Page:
Friday, February 4, 2011

The Year of the Rabbit

Chinese New Years is the biggest and most important holiday of the year. In some ways it is much the same as ours.  This is the time to get together with family and bring in the New Year.  It lasts 15 days but of course some only get a few days off, and there are all kinds of celebrations going on for the two weeks.  It is still called the Spring Festival on the mainland.  The end of the month is called the "Bitter Moon"  because it is the coldest part of the year in Hong Kong.  It is a very busy time of year as family members clean house, (to get rid of the bad spirits from last year) get haircuts, buy new clothes and cook, all of which are prohibited during the holiday.  Debts and feuds are settled, and employees get a one-month New Year's bonus.  There is a legend that at one time there was a beast who came to eat the villagers and they were told that red and noise would scare him away so that is why red and fire crackers are so important in their culture.  It's also a time to go to the temples to pray and light incense and remember your ancestors.  At the small temples that are all around l've noticed there are more people visiting than before.
You see a lot of decorations like this.  They are firecrackers with all sorts of symbols on them and they come in small sizes like this one to huge ones. On New Years Eve families get together for a feast, wear new clothes (not black and white, but something with red) and stay up all night visiting and playing games. Some of the foods that are important are fish, dumplings, spring rolls and Nian Gao, which sounds like getting higher year by year, which means they will prosper.  There is a lot of punning with the words for food.  The sounds of the words can mean two things, like chicken (gai) can also mean luck, so you would want to eat that for luck. In the morning the children will receive presents and the red packets with money in them. I love the bright red color everything is.
These little red packets are called lgi-si.   It is a small red and gold envelope in which new bills (usually $10 or $20) are enclosed and given as gifts by married people to children and singles, and also to people like the security guards or anyone else you want to say thank you to for a job well done.  Families will give a lot more to their children and loved ones.  The only symbol l know is the one on the right and l think it's wishing you "abundant gold and harmony" On the second night of the New Year there is a 20 min. fireworks display over Victoria Harbor.  (Individuals are not allowed to use fireworks here)  You get a good view of the display from Kylie's balcony, which is much easier than trying to find a spot amongst millions of people doing the same thing!!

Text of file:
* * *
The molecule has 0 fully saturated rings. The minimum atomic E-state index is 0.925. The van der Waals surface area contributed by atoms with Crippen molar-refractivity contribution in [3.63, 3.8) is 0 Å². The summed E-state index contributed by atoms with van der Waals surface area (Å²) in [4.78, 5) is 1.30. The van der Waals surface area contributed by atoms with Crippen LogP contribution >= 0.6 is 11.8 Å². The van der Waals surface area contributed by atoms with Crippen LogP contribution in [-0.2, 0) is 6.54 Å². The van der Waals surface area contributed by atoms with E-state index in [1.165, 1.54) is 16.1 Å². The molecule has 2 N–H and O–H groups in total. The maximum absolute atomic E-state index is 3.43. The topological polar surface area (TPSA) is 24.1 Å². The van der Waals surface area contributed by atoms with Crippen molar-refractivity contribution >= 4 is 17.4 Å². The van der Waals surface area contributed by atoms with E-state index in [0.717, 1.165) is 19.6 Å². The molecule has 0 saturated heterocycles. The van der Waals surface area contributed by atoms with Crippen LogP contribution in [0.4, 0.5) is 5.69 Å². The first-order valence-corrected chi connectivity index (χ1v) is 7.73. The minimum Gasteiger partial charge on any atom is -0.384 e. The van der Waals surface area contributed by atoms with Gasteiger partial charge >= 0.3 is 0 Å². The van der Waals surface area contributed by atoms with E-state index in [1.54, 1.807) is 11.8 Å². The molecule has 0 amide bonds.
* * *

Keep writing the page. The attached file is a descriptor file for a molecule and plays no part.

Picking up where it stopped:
Hunter in front of a colorful dragon at Renaissance School.

Because it is also known as the Spring Festival, flower decorations are all over.  These cherry blossoms were so fresh and pretty, and they had them the whole length of the mall.  Also orange trees are everywhere now and Kumquats are also popular.  Candied Kumquats are sold in the stores.  Chinese New Years ends with the Spring Lantern Festival on the 15th day.
  Live tree in Sky Tower lobby with red packets attached.

 Cherry blossoms, and red packet trees in the mall at Festival Walk.  Notice the rabbits all over the banners.  It's very pretty.

Hunter getting his Chinese New Years packet with money and chocolate money.

 Keegan trying to eat his chocolate with the wrapping still on.

My Narcissus plant bloomed right on time! 

Rachel and her red packet.  I think they all liked the chocolate the best, but give them a few years and it will be the other way around! 

We stayed over at Ryan and Jill's last night so Blaine and Ryan could go mountain biking in the morning (more of that next week).  Keegan and l playing smash up the cars!  He was enjoying the smashing way to much!!

 Funny how kids love to play in boxes!!

Well we've experienced our first Chinese New Years, and it has been an education in another cultures  way of celebrating.  In some ways it is the same the world over, family getting together, and favorite foods.  Today on our way home from Ryan's the line ups for buses was unreal, and our bus which began out in Tuen Mun, was filled to capacity by the second stop, with people dressed up and going to visit family for  New Years Day.  The little kids were so cute  with many of them in their traditional Chinese outfits.  When we went by one of the temples which has a huge plaza around it, it was packed with people lined up to get in.Tomorrow at the harbor is the big fireworks display of the year. It is funny to see all the little shops along the streets closed down.  I don't know if the malls close or not.  I think most restaurant's  are open and some of the grocery stores stay open. Tomorrow we are all getting together at Kylie and Jocelyn's for supper, play some games and watch the fireworks from their balcony.  It's good to be with our family and make new memories in a land of such ancient traditions.

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